Students and faculty came together in the Lory Student Center Tuesday to help introduce and better connect each other with CSU’s black community.
In conjunction with Black History Month, Black Student Services and Black Definition hosted the annual meet and greet, which is designed to encourage students to interact and get to know black faculty and staff on campus.
Marcus Elliot, interim director for Black Student Services, said that the event gives students across campus the opportunity to get to know the diverse staff at CSU.
“It’s also important as an opportunity for staff to see each other, since they are so spread out across campus,” Elliot said.
Many of those attending the reception said the low number of black faculty and staff working at CSU makes it important to have the annual meet and greet.
According to CSU Institutional Research’s Facts at a Glance, in the 2008-’09 academic year the population of black tenured faculty at CSU is 1.4 percent.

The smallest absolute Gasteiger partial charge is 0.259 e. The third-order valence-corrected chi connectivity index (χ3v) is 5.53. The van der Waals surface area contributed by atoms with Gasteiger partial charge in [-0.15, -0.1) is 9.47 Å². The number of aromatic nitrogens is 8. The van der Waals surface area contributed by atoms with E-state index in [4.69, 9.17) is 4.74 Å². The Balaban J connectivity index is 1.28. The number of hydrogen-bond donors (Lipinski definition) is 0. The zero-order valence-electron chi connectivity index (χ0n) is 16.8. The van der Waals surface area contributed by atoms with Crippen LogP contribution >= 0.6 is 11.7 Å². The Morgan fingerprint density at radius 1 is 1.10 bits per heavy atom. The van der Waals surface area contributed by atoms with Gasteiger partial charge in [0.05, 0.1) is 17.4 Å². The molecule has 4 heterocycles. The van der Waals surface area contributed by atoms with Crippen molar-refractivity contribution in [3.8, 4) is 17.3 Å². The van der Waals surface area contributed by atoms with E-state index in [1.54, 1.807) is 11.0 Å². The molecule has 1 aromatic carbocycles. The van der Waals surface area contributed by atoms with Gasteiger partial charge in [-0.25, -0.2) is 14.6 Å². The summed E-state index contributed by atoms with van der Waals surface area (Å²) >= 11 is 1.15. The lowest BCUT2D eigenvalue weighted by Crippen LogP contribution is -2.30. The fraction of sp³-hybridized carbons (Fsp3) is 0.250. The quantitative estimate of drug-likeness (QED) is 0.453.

Elliot said the event helps build a sense of community.
“If you start to look at the percentage of students on campus that are black, and you look at the percentage of faculty or graduate students, you can think that you are the only person,” said Angela Gwynn, an open-option advisor at the Center for Advising and Student Achievement.
“To see that there are professors and people in higher education getting graduate degrees is really important to undergraduate students,” Gwynn said.
Blanche Hughes, the vice president of Student Affairs, agreed, saying it is important for there to be an event where students could meet and connect with black graduate students, administrators and faculty at CSU because they may not be all too visible on campus.
Sarah Abbey, a junior mechanical engineering major said that the reception acts as an event outside Black Student Services that could draw in someone who is nervous about visiting the office.
Abbey, who also works for Asian/Pacific American Student Services, said, “(The reception) opens it up for black students and also to other students.”
Visitors at the reception were treated to sandwiches for lunch and participated in networking activities designed to break the ice and meet new people.
Freda Whaley, an administrative assistant for Black Student Services, said that race has less to do with the reception than one might think.
“A lot of people don’t know a lot of people on campus and this is a great way for people to interact and get to know each other,” Whaley said.
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